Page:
The Best of luck


Sunday, November 14, 2010

Jazz Improvisation: Two Types of Jazz Etudes

Basically when it comes to learning jazz improvisation through the study of jazz etudes there are two types.  The first type of jazz etudes are those etudes that someone else made for you.  The second type are etudes that you made for yourself.  So are they really different? Lets find out.

Type One Jazz Etudes: Etudes made by others

For beginners type one jazz etudes are great.  Someone else has already done all the work for you.  They wrote the etude, decided what should be focused on, and they typically have a progressive format that is designed to help the player grow overtime.  Most often you find type one jazz etudes in books and available as online resources.  Matt Otto's Blog, and Tim Price's website are great online resources that a player can find exercises and jazz etudes to practice.  The main thing about type one jazz etudes is that it gives beginners a good starting place.  Intermediate players can find them helpful too, especially if they have legitimate jazz licks in them.

Some downsides to Type One Jazz Etudes

The downside of using jazz etudes made by someone else is they aren't always tailored specifically to you and your needs/desires.  Also you miss out on the benefits of writing out the etude yourself where you learn important lessons such as how to make jazz theory work in a musical context.  You discover how hard it can be to make the etude flow and feel organic while still keeping it's vitality and freshness.  This lesson in particular helps as your soloing live by giving you the knowledge and tools to improvise in the moment without completely falling back on memorized stuff.  It also helps you make the licks you have learned have that natural feeling.  The final downside is typically if you want to learn more advanced stuff the jazz etudes that are made by others in books and such aren't tailored for advanced methods of playing.  Most jazz etudes in books and on online sources are more geared to the beginning to intermediate players.  So where does this leave us?  Once you have the basics down and some understanding of jazz its time to develop your own jazz etudes and specialize them to your own goals and desires.

Type Two Jazz Etudes:  Etudes Made by You

We have arrived at the second type of jazz etude.  The jazz etude that you develop to further your own goals and develop your own style.  This is the professional approach to learning jazz improvisation through etudes.  What do I mean by this.  I mean that for those professional musicians that use the jazz etude as a way to improve there understanding of jazz improvisation they develop their own jazz etudes tailored to what they want to develop into there own playing.  There is a point in most musicians careers where they find that if they are going to progress to the next level they have to start relying on themselves instead of others.  This means developing their own exercises to help them reach their musical goals.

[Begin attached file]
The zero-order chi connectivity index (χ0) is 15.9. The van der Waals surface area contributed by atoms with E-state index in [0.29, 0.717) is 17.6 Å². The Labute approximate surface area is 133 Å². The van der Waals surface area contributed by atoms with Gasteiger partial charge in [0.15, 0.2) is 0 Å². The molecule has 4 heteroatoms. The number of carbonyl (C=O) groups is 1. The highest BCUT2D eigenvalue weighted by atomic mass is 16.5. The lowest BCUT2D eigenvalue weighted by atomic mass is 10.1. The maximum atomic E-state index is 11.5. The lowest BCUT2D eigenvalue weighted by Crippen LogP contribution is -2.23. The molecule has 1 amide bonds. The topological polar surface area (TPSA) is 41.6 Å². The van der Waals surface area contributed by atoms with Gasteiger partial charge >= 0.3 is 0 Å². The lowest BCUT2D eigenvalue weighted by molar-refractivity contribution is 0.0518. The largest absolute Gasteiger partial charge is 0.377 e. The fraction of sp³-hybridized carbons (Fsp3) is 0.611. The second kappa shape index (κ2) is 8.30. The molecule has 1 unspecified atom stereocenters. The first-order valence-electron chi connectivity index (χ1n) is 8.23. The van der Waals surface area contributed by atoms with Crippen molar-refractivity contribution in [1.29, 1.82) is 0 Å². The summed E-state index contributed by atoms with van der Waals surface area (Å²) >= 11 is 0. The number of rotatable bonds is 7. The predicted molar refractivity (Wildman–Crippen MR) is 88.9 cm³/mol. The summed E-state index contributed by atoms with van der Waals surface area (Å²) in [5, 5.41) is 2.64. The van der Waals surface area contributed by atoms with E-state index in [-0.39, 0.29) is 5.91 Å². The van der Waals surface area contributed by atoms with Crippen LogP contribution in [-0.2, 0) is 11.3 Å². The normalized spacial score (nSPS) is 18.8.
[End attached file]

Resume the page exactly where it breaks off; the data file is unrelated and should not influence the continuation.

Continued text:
If you really want to grow musically then you need to follow the professional players lead and start making your own etudes.  What is so great about developing your own etude?  First is it helps you dive deeper into jazz and jazz improvisation.  To make a really good jazz etude you have to do your research.  You have to learn your jazz theory, and along with this you have to learn about the different techniques that players use in their improvisations to make a musical story.   The great thing about developing your own etude is you can take the varying techniques and elements that jazz musicians use and experiment with them in you own way.  Seeing what works and what doesn't work.  You also are able to focus on only one or two things at a time.  Then you can't deny the fact that writing your own music whether it is a tune or a simple etude is a great way to be creative.  In fact it can help your creativity.  It also helps you develop your own personal licks which later leads to your own style.

So back to the question at the beginner.  Is there a difference between the two types of jazz etudes?  Answer, only in the learning value and the growth that can occur.  Type one etudes are good for a start, but if you want to really explode your musical growth then you need to develop your own etudes or in other words be one of those who uses type two jazz etudes.  That's all for today.  Have fun playing and learning.